The reports show that while high levels of sediment are still found in the Creek, fish and amphibian habitats are getting healthier. The high sediment levels come mainly from roads and logging practices of years past. The company was required to carry out the analysis of its 211,000 acres of forest 250 miles north of San Francisco due to an agreement between Pacific Lumber Company and federal negotiators. As reports the San Francisco Gate (03/12/01), the analysis "must be done to create site-specific protective measures to fit each watershed in the forest, eventually replacing the blanket protective measures the company now uses."

PREFUMO CREEK: Texaco Refining and Marketing Inc, a subsidiary of
Texaco, pleaded guilty this week to two felony charges of violating the Clean Water Act by discharging high levels of waste water at the company's

Wilmington, Calif., refinery.

The company was fined $4 million for discharging millions of gallons of polluted waste water into the Dominguez Channel and the Prefumo Creek in San Luis Obispo. The guilty plea follows a four-year investigation by 15 federal, state and local agencies into operations at the company's Wilmington refinery. The company was permitted to release 15 parts of oil and grease per million gallons of water into the channel based on local environmental regulations, but ended up discharging 940 parts of pollutants per million, about 62 times the allowed limit.

Assistant U.S. Atty. William W. Carter said the violations occurred in
1995 when Texaco experienced problems with a new waste-water treatment system at the refinery, reports the Los Angeles Times (03/13/01). But even then, the company did not shut down its operations, but continued to send millions of gallons of waste water into the channel. However, Carter also says that the illegal discharges have caused no long-term damage to the already severely polluted Dominguez Channel. Under a plea agreement, the company will pay $4 million as a fine and up to $30,000 in restitution.


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IOWA WATERS: A new report by John Downing, an Iowa State University
researcher, estimates that Iowa's list of seriously polluted rivers and
lakes will grow tenfold in the next three years. And taxpayers,
especially farmers, will carry the cost of repairing the water bodies as they are forced to pay for buffer strips and other techniques to keep pollutants from running off farms.

At this point, Iowa already has 157 river stretches and lakes on a federal list of waters that have special pollution limits and cleanup plans. That list will grow to 1,000 when tougher limits on fertilizers are implemented by the U.S. Environmental Protection Agency. Another 500 waterways will be added to the list because of high levels of fecal bacteria. Iowa State has some of the most fertilizer-polluted lakes in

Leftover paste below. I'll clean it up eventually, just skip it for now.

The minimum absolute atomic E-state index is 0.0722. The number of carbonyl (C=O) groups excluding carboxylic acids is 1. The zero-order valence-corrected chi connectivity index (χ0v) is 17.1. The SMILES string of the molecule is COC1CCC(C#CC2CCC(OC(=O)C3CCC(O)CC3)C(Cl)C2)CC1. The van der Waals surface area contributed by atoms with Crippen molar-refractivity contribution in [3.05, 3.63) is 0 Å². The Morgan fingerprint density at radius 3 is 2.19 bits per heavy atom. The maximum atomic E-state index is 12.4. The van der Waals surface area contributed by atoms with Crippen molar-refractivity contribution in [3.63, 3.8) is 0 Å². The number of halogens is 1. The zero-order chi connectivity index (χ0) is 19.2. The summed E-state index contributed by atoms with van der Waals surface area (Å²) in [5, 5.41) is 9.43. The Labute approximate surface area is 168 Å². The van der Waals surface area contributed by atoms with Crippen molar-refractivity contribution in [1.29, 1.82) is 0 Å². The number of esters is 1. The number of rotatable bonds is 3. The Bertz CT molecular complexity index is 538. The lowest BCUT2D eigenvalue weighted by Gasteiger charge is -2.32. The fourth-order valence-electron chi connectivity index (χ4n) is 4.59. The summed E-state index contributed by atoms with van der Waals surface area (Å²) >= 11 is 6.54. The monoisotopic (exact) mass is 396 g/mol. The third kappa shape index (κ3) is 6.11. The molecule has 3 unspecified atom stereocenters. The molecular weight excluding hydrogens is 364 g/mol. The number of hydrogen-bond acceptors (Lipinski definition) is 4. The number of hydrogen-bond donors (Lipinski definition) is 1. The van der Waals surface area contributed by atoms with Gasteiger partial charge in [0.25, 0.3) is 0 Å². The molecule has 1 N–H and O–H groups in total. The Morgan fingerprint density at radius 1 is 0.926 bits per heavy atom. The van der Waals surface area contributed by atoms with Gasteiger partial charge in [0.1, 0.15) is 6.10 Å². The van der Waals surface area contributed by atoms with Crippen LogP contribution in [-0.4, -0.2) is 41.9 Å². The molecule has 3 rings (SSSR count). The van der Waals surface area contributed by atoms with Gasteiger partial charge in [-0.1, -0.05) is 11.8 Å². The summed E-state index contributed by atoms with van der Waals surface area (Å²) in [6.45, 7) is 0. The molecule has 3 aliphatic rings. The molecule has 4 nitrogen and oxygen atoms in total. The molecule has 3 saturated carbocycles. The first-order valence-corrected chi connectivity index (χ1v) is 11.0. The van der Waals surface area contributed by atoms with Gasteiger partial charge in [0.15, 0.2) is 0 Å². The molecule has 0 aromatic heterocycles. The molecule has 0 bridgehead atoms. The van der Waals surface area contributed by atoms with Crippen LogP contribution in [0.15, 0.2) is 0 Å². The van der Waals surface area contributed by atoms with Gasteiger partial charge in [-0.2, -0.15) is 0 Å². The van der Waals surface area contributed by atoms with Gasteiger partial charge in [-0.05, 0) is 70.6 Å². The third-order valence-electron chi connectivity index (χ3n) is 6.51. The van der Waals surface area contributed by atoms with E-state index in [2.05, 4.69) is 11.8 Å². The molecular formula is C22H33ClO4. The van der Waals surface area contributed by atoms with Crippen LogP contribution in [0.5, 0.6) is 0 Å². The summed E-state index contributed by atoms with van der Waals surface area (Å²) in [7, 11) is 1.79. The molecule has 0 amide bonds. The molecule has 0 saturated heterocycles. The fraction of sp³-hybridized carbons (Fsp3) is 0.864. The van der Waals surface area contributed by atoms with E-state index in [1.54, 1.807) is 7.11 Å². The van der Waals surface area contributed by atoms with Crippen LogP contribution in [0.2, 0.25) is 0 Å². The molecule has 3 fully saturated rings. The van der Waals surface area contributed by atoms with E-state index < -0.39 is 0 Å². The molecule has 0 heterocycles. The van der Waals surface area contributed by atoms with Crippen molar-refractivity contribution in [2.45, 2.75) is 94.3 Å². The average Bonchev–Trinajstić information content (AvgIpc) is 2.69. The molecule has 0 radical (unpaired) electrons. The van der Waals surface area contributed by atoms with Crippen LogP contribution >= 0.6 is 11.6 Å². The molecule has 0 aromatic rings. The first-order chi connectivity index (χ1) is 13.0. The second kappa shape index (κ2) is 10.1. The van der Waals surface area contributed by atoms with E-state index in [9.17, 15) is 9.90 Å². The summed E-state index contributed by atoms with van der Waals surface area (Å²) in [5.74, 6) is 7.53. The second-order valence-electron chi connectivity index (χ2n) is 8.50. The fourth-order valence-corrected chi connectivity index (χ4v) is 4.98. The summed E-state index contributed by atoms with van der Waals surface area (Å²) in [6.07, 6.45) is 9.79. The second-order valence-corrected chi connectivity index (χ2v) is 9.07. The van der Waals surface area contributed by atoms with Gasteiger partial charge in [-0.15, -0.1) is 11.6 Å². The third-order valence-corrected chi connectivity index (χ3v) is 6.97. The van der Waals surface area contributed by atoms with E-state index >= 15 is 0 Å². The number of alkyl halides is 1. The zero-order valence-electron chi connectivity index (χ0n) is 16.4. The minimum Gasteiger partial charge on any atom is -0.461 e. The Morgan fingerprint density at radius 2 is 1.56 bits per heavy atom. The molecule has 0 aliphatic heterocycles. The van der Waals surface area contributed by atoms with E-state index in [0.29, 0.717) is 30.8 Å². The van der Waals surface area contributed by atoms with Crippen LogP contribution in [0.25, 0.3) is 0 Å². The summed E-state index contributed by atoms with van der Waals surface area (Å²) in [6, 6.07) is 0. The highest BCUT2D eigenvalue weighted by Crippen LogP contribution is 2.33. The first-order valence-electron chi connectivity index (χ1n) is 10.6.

the world, according to the report. "Federal regulators suggested that
seven of 10 Iowa lakes and nearly all the state's rivers would violate new
limits on nitrogen and phosphorus, two common fertilizers," says the Des Moines Register (03/12/01).

MISSOURI RIVER: The US Army Corps of Engineers has decided to delay
until May the release of its controversial plan to alter the flow of the
Missouri River to benefit endangered species. The Corps says the delay is due to the need to closely examine more than 2,000 public comments about the proposed "spring rise," reports the St. Louis Post Dispatch (03/15/01).

Missouri's elected officials are celebrating the decision, and have been
lobbying extensively to keep the Missouri's flow as it is. In a recent letter to President Bush, Sen. Christopher "Kit" Bond of Missouri said that "it is imperative that the White House direct the Corps of Engineers to stop all activity immediately until your new team is in place and has an opportunity to review this matter in full." Conservationists are troubled by the Corps' decision, fearing that any delays continue to threaten species that are already on the brink of extinction.

Read more about the Missouri River:

NW SALMON: The year 2001 could be the lowest water year of all time in
the Northwest, leaving salmon high and dry, according to the Bonneville
Power Administration and other agencies responsible for hydropower operations and fish recovery in the Northwest.  As reports Greenwire (03/13/01), BPA may have no choice this year "but to not fully implement the water requirements of the biological opinion (BiOp), a document drafted under the Endangered Species Act detailing salmon protection measures, especially the amount of water that must be spilled over dams and held in reservoirs to aid salmon survival." The region is expecting 55% of its normal water expectations this year - about 58.6 million acre feet (MAF), perhaps beating the record set in 1977 when 53.8 MAF was received.

On Wednesday of this week, Washington Gov. Gary Locke declared an